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Garden of Life Mykind Organics Kids Multi Gummies Organic Cherry -- 120 Vegan Gummy Bears


Garden of Life Mykind Organics Kids Multi Gummies Organic Cherry

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Garden of Life Mykind Organics Kids Multi Gummies Organic Cherry -- 120 Vegan Gummy Bears

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Garden of Life Mykind Organics Kids Multi Gummies Organic Cherry Description

  • Organic Fruit + Vitamins
  • 9 Whole Fruits in Every Bottle!
  • Made with Real Fruit
  • Non GMO Project Verified
  • USDA Organic
  • Certified Vegan
  • Soy, Dairy & Gluten Free
  • Nut-Free
  • Kosher

"These super-yummy vitamin gummies are the first-ever to be made form the same type of real, organic, non GMO fruits and vegetables that my son eats (seriously, we put 9 whole, organic fruits in every bottle!). We made them without sugar, animal gelatin, artificial dyes and sweeteners or chemical vitamins. I am so proud of them and pleased to share them with you. Your kids are getting the essential nutrients they need, without all of the other "bad stuff" usually found in kids gummies. Your kids will love them!"

 

Enjoy! Love Alicia

Alicia Silverstone


Directions

Children 4 years and older thoroughly chew 4 gummies daily with food under adult supervision.
Free Of
Soy, dairy, gluten, nut, GMO ingredients, filler ingredients, artificial colors, flavors, sweeteners and preservatives.

*These statements have not been evaluated by the Food and Drug Administration. This product is not intended to diagnose, treat, cure, or prevent any disease.


Supplement Facts
Serving Size: 4 Gummies (10 g)
Servings per Container: 30
Amount Per Serving% Daily Value
Calories35
Total Fat0 g0%
   Saturated Fat0 g0%
   Trans Fat0 g
Cholesterol0 mg0%
Sodium0 mg0%
Total Carbohydrate8 g3%
   Dietary Fiber2 g8%
   Total Sugars5 g
    Includes Added Sugars (from Organic Fruit)4 g8%
Protein0 g0%
Vitamin D (D3 from Lichen)20 mcg (800 IU)100%
Vitamin A250 mcg30%
Vitamin C90 mg100%
Vitamin E7.5 mg50%
Vitamin K45 mcg40%
Thiamin (Vitamin B1)0.5 mg40%
Riboflavin (Vitamin B2)0.5 mg40%
Niacin4.5 mg30%
Vitamin B62.5 mg150%
Folate200 mcg50%
Vitamin B12 (as Methylcobalamin)3.5 mcg150%
Biotin90 mcg300%
Pantothenic Acid2.5 mg50%
Zinc1.5 mg15%
Selenium15 mcg30%
Manganese0.2 mg10%
Chromium35 mcg100%
Not a significant source of calcium, iron or potassium.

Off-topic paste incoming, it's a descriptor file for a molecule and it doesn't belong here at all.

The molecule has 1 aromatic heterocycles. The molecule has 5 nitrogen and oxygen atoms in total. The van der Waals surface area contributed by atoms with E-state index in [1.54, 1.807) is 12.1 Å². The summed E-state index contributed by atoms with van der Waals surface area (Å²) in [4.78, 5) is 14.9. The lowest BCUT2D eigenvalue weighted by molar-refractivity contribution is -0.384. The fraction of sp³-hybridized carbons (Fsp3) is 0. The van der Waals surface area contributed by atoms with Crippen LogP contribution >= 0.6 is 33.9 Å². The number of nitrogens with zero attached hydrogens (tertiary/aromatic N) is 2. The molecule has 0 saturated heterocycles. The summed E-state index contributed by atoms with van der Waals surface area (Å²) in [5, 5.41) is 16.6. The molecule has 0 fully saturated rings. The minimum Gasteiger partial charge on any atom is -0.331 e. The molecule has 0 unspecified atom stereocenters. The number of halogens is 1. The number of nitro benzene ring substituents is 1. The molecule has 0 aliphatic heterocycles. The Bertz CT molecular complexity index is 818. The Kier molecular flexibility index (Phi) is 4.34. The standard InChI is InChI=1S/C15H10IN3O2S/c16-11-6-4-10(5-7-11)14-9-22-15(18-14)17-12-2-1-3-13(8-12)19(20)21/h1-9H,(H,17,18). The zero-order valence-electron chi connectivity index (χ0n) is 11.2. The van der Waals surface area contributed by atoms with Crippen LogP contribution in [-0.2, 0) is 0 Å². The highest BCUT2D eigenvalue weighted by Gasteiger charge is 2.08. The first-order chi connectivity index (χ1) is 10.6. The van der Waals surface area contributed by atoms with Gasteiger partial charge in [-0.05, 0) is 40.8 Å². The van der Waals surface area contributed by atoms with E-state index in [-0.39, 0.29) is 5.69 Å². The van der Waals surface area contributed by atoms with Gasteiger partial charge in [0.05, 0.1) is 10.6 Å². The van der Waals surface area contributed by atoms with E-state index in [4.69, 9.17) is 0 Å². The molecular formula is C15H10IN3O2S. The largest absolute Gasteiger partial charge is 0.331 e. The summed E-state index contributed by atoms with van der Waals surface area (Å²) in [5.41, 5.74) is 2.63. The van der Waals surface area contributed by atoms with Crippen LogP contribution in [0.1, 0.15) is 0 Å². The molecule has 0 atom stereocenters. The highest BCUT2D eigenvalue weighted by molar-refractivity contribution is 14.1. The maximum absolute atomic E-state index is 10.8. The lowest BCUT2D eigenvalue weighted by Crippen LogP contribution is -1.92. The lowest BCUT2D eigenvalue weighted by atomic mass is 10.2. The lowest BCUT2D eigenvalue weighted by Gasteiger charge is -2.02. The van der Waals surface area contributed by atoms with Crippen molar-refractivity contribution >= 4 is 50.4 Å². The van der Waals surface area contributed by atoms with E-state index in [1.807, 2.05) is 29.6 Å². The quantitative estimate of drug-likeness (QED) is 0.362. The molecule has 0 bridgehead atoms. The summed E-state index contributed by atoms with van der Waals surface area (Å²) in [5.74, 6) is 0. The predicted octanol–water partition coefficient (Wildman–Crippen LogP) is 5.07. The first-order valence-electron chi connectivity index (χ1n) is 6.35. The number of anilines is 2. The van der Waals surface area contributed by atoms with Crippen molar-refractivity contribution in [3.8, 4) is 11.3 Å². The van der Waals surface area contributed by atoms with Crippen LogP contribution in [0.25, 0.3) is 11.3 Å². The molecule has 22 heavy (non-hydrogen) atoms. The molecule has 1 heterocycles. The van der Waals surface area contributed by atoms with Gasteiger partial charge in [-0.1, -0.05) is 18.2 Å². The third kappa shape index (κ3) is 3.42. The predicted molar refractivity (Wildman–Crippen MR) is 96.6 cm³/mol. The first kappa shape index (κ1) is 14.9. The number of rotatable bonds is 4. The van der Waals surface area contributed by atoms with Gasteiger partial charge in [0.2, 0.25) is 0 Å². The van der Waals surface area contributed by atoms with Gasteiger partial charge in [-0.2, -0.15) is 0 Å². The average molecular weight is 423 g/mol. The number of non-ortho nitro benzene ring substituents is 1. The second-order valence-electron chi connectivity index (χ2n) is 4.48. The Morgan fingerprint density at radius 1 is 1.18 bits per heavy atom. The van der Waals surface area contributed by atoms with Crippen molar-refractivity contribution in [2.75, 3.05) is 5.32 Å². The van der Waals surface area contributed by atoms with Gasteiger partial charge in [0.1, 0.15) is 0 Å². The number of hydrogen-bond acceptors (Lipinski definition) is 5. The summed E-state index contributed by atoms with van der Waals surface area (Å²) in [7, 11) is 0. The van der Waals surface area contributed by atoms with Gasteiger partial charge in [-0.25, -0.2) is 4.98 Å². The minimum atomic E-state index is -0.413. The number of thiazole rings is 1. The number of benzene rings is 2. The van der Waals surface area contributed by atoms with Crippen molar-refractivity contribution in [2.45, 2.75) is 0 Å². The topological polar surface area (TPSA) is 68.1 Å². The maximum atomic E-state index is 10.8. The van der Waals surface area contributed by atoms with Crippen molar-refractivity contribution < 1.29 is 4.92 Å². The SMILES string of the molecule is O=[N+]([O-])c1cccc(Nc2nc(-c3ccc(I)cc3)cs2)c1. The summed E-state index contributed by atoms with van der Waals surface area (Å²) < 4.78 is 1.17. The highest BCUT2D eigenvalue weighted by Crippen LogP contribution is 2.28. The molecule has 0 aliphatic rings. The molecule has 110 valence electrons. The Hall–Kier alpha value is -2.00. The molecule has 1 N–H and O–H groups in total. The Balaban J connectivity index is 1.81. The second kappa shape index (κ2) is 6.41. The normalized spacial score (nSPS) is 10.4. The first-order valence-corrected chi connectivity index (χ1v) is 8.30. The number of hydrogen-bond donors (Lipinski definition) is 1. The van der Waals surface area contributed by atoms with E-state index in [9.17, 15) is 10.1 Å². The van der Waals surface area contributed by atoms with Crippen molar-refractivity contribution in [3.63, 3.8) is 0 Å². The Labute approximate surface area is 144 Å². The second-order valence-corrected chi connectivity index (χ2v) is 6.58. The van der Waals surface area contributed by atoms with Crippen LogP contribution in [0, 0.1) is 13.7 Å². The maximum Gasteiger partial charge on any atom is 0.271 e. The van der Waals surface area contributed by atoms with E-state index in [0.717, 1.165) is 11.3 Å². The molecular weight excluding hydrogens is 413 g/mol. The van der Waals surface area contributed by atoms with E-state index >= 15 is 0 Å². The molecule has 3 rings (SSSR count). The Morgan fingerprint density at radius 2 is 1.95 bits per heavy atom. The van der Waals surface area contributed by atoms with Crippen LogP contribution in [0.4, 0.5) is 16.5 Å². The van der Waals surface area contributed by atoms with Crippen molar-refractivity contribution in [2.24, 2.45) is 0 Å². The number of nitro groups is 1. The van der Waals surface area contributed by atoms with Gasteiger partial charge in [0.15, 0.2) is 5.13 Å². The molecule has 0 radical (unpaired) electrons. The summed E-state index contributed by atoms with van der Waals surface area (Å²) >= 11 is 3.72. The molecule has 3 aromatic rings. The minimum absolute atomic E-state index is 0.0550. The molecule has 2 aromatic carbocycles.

Other Ingredients: Certified Organic Fruit Chew Base Blend: Organic apple (fruit, puree concentrate and juice concentrate), organic peach (fruit puree concentrate), organic taipioca fiber, pectin (from apples and oranges), organic cranberry flavor, organic purple carrot juice concentrate (for color), organic orange (peel), organic rice meal and organic sunflower oil (for coating). Certified Organic Real Food Vitamin Blend: Organic amla berry (fruit) extract, organic sesbania grandiflora (leaf), organic guava (fruit and leaf), holy basil (leaf), organic annatto (fruit and seed), organic lemon (peel), organic moringa (leaf), organic beet (root), organic broccoli (stalk and flower), organic carrot (root), organic spinach (leaf), organic tomato (fruit), organic stawberry (fruit), organic cherry (fruit), organic blackberry (fruit), organic green bell pepper (fruit), organic brussels sprout (leaf), organic ginger (root), organic blueberry (fruit), garlic (bulb), organic raspberry (fruit), organic parsley (leaf), organic cauliflower (flower and stem), organic red cabbage (leaf), organic asparagus (flower and stem), organic celery (stalk), organic cucumber (gourd), organic kale (leaf),

Lightly dusted with organic rice powder, not sugar.

Warnings

Take only as directed.

Do not exceed suggested dosage.

Caution: Always consult your pediatrician before using any children's products.

Keep out of reach of children.

Gummies can be a choking hazard.

The product packaging you receive may contain additional details or may differ from what is shown on our website. We recommend that you reference the complete information included with your product before consumption and do not rely solely on the details shown on this page. For more information, please see our full disclaimer.
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Does Your Child Need a Vitamin D Supplement?

Kids who eat well-rounded meals typically don’t need to take vitamin supplements. However, there’s one vitamin you might consider adding to your children’s diet — vitamin D.